Ushba: A New Route by a New Generation on the Northwest Face

Georgia, Caucasus
Author: Archil Badriashvili. Climb Year: 2020. Publication Year: 2021.

image_4Climbing a new line up the most iconic peak of the Caucasus—Ushba (south peak, 4,710m; north, 4,690m)—is a dream for many alpinists. The mountain is famous for being harsh, complex, and dangerous. I remember moments as a teenager cautiously searching for “my line” on this magic mountain, but every logical route on all six faces of this double-summited peak appeared to have been climbed. Giorgi Tepnadze and I wanted a new, bold line, climbed in a lightweight style, which would test our longtime friendship and team experience.

In 1946, Georgians made the first ascent of the northwest face of Ushba South, but 25 years were to pass before the large upper wall—the Rockband—barring access to the summit, was finally breached. The 1971 Artsishevskiy Route (6A) climbed a corner on the left, while the 1972 Grigorenko-Prigoda Route (6A) took a corner on the right. Both teams spent two weeks, using siege style, to complete their routes, and since then there have been only a handful of ascents (AAJ 2017).

We aimed to climb the center of the Rockband, beginning at around 4,200m. This area is gently overhanging and very compact; melting snow from above drops like a waterfall over the wall, fortunately not touching our proposed line. We planned to go fast and light, with the flexibility of switching to big-wall style on the Rockband.

Our preparation was intense. Starting in June we climbed in the Chaukhi Range and the Tetnuldi group, then the 1962 Mishlyaev Route (1,700m, 5B/6A) on Ushba South, and finally a new route on Ailama (see report here).

After a 15km hike on September 9, at midnight we started approaching the face via a glacier labyrinth and many moderate pitches of unroped climbing up a rocky spur to gain the Georgian Shelf. Crossing this early in the morning, when it was free from the threat of falling ice, we then roped up and began simul-climbing, then pitching, up the lower northwest pillar. In the afternoon we stopped at a small ledge.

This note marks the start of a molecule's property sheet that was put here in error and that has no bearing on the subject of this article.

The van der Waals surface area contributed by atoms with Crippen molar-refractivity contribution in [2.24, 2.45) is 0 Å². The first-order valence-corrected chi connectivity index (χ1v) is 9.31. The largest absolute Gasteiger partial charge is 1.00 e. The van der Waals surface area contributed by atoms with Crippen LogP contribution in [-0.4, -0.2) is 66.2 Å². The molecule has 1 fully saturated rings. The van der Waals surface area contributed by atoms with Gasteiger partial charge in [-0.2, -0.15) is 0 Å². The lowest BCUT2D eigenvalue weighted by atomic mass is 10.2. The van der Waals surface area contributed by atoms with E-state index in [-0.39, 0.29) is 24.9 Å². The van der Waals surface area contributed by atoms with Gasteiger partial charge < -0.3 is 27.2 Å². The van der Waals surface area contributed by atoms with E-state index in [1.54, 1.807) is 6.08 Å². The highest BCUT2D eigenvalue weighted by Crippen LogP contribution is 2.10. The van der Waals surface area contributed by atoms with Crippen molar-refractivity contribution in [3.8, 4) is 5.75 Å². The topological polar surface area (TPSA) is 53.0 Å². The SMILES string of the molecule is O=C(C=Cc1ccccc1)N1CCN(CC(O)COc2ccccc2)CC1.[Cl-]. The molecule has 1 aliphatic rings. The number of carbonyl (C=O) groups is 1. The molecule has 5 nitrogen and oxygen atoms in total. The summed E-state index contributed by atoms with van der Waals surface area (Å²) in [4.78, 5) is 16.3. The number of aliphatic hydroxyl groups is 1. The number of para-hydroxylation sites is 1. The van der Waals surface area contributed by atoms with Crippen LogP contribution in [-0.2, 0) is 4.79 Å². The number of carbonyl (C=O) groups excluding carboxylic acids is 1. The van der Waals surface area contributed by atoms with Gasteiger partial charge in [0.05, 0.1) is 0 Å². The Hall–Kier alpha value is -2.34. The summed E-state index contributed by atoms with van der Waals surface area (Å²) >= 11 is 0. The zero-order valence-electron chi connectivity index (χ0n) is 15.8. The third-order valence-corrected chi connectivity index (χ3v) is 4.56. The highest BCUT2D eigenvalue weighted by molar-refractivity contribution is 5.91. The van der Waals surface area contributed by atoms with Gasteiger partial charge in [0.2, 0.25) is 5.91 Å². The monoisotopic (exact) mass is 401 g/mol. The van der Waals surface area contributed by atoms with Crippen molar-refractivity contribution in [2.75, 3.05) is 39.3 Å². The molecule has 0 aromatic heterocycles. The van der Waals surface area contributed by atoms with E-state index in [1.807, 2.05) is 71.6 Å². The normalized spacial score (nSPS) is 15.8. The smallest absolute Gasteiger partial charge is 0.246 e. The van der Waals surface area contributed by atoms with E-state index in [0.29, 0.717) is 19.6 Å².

On the morning of the 11th, we started up new ground, climbing a dozen pitches of cold ice up a large icefield. Above, we reached the base of the Rockband via mixed terrain and several tricky sections with powerful pull-ups. The first two pitches on the headwall were crumbling granite, leading to the start of the really steep climbing. While belaying, I melted snow to give us each four liters of water for the coming days. A tough pitch brought us to the only ledge on the wall, and we settled into our second bivouac on this tiny stance.

The next day we climbed two overhanging pitches, and the higher we progressed the harder it became. Following this section on the rope involved much spinning and big swings. Free climbing was no longer possible. Without a portaledge it would be impossible to sleep higher on the headwall, and we weren’t sure of the line to take. The situation rapidly became clear: We either had to bail—just 300m below the summit—or commit to climbing throughout the day and night until we reached a place where we could at least sit. The weather was cold and stable, but soon our water would be finished.

We spent a second night on the tiny ledge, and on the 13th jumared our rope and pushed hard for the top. As the sun was setting, I was below a roof, experiencing a section of loose rock, maybe one pitch shy of the top of the wall. At this point I fell, taking a lump of fractured granite and three pieces of protection with me. Much of our equipment was now wearing out or had already broken. When the night wind started to howl, Giorgi took the lead, and I began to sing to provide us with encouragement.

As he searched for an exit on brittle ice, Giorgi’s ancient talisman—a short Cassin ice hammer—broke, and with almost no protection he made a bold lead of the last few meters of difficult icy rock. At 1 a.m. on the 14th, I heard his jubilant shout from the top of the wall.

We built a ledge, rehydrated, napped for a few hours, and woke tired but in exceptional spirits. After a few hours on moderate but extremely loose new ground, we reached the top. One hour of calmness, enjoying a clear sky and the surrounding mountains, restored our strength. We got off the mountain the same day (our fifth) by making an eight-hour descent of the 1937 Gabriel Khergiani Route (5A/5B) on the southeast face, reaching Becho village at midnight. Our 1,700m new route was graded 6A/6B UIAA VI/VII A4.

— Archil Badriashvili, Georgia

Editor's Note: A comprehensive survey of Ushba's geography, routes, and climbing history will appear in AAJ 2022.

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